Cisco Workshop on Adaptive Media Transport
I attended the Workshop on Adaptive Media Transport organised by Cisco in San Jose, CA, on 14-15 June 2012. For our project, Martin Ellis and Conor Cahir also attended from Glasgow, along with Jörg Ott and Varun Singh from Aalto University.
Jörg presented our work on Content- and Cache-aware TCP (“Poor Man's Information-Centric Networking”). This work aims to provide an pervasive TCP segment caching service, that can improve scalability of adaptive video streaming services, amongst other applications. It is intended that CA-TCP will to offer many of the benefits of the many clean-slate information-centric networking architectures, but in an incrementally deployable and backwards compatible form. More details can be found in our technical report on Poor Man's Content Centric Networking (with TCP).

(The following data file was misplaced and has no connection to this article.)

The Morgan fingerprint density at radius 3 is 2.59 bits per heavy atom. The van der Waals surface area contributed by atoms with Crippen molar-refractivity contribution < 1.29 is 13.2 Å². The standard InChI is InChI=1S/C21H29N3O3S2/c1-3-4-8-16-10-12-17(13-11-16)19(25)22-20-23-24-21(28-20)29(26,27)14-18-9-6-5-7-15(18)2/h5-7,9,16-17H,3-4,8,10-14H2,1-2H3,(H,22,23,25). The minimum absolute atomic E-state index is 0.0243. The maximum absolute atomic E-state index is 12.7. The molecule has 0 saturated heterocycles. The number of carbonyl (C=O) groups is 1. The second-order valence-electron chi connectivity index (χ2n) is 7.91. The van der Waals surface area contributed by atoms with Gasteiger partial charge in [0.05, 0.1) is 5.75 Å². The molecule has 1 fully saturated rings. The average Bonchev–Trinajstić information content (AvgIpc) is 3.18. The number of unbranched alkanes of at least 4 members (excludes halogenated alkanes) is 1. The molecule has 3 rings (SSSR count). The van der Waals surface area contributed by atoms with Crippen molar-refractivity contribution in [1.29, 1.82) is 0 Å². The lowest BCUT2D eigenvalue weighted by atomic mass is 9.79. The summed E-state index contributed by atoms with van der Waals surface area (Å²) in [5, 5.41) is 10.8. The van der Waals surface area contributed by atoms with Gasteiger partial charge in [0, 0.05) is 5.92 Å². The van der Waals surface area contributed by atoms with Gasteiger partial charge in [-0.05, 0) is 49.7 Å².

Martin gave a presentation on our work on Modeling Packet Loss in RTP-Based Streaming Video for Residential Users. This evaluates several widely used packet loss models (the simple Gilbert model, an extended Gilbert model, and 2- and 3-state hidden Markov models) against our previous measurements of IPTV performance, to determine how well the models capture the observed behaviour. Using a parametric bootstrap technique, it shows that these models are not effective for describing the behaviour of residential broadband links. A new, two-level, Markov model is developed, using both loss and delay as inputs, and shown to more accurately model packet loss patterns on residential links.
Finally, Varun presented his work on Predictive Buffering for Streaming Video in 3G Networks. This uses a crowd-sourced wireless coverage mapping service to predictively pre-fetch content, to help ensure good user experience in mobile video streaming systems.